Running – Training principles & injury prevention

As an Osteopath who has worked with many competitive and recreational runners over the years, I’ve come to recognise some of the most common causes of injuries:

  • Overload: Increasing training too rapidly or training at too high a volume.
  • Poor recovery: Inadequate rest, sleep or nutrition.
  • Biomechanics: A huge can of worms!
  • Other: Possibly a can and possibly a worm, but not yet clear.

In this article, I’ll be examining Overload and Recovery because that’s where things are most clear and where we can advise most accurately.

By following correct training principles, I believe that we can prevent most running injuries.

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How To Make The Most Of Your Foam Roller

How do foam rollers work?

  • Foam rollers work on the myo-fascial* system to reduce muscle tension, improve blood flow, increase body awareness and aid in injury prevention and rehabilitation.
  • Foam rollers are ideal for self-massage, stretching and rehabilitation exercises.

*The myo-fascial system refers to the muscle itself and its fascia – a thin sheath that wraps around and connects the muscles, bones, nerves and blood vessels of the body

Dr Catherine Allison presents this article to help you incorporate a foam roller in to your exercise routine. It follows up on a similar post that explains how to make the most out of your Spiky Ball.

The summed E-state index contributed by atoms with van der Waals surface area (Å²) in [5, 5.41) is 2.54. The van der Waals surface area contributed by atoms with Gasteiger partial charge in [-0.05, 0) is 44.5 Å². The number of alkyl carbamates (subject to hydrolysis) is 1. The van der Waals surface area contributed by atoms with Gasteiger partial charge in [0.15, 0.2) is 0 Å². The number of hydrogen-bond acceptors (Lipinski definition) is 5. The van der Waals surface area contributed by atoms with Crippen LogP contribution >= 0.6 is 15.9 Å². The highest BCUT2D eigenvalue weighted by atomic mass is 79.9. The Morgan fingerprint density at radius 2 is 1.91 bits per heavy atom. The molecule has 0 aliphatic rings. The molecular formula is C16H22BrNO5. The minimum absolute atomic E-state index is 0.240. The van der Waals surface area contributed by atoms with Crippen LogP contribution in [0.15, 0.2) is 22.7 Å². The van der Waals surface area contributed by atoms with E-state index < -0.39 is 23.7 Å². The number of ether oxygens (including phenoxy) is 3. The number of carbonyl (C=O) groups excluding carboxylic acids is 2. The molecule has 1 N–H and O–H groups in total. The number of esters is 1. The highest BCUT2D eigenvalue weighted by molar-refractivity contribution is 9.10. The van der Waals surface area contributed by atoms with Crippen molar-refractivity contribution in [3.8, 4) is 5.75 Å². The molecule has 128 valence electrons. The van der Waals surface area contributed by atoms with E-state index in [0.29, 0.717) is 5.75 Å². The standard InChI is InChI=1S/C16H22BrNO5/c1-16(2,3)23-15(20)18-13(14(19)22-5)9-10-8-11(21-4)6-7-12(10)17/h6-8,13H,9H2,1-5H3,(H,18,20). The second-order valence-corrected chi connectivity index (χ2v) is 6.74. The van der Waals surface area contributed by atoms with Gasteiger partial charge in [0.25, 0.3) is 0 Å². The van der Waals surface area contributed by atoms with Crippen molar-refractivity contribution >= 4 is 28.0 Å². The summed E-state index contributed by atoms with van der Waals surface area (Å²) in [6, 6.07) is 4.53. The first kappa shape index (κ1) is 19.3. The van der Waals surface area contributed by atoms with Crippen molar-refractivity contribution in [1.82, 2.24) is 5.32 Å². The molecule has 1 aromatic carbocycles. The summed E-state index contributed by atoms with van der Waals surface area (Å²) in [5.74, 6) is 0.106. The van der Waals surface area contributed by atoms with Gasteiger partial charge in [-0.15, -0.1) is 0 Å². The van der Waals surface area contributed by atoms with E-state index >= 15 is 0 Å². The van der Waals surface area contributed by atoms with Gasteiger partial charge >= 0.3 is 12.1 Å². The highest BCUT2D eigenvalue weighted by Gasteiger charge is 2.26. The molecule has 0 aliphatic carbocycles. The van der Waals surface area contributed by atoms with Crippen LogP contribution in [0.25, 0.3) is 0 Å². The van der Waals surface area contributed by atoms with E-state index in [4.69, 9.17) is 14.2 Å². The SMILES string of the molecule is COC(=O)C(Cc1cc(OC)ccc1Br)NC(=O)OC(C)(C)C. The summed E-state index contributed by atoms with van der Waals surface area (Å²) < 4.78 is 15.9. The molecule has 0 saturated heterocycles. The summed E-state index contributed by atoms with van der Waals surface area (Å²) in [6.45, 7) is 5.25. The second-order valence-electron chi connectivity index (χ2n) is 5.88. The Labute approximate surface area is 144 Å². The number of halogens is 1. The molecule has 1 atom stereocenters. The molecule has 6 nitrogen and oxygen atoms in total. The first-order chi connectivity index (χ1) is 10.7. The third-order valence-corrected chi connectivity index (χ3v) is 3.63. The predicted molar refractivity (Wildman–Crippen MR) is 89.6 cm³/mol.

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Making the Most of Your Spiky Ball

How do Spiky Balls Work?

Spiky Massage Balls are sometimes described as evil little torture devices. They have become a popular tool for performing self-therapy on many muscle-related conditions and are a convenient way to maximise muscle recovery for many athletes. But just how do Spiky Balls manage to perform their magic?

  • Spiky Balls work on the myo-fascial* system to reduce muscle tension, improve blood flow, increase body awareness and aid in injury prevention and rehabilitation.
  • By targeting trigger points, Spiky Balls can reduce pain levels and improve range of motion through specific muscles and subsequently improve joint motion.

*The myo-fascial system refers to the muscle itself as well as its fascia – the thin sheath that wraps around and connects the muscles, bones, nerves and blood vessels.

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Do You Need A Recovery Period After Pilates?

Experienced American Pilates instructor Andrea Cespedes discusses the the notion of the recovery period, so important in many forms of resistance training, in this informative article:

As it turns out, the mild resistance offered by Pilates makes it an ideal exercise to do daily. In fact, founder Joseph Pilates recommended ‘doing Pilates exercises daily for about 10 minutes, but encouraged students to emphasize different exercises on consecutive days. At a minimum, most experts – including Pilates himself – recommend doing a Pilates workout at least three times per week to experience benefits.’

If you’ve never tried Pilates before but would like to then please contact us to organise a 1-on-1 Initial Consultation with one of our experienced instructors. You can also ask a question, or send us an email at: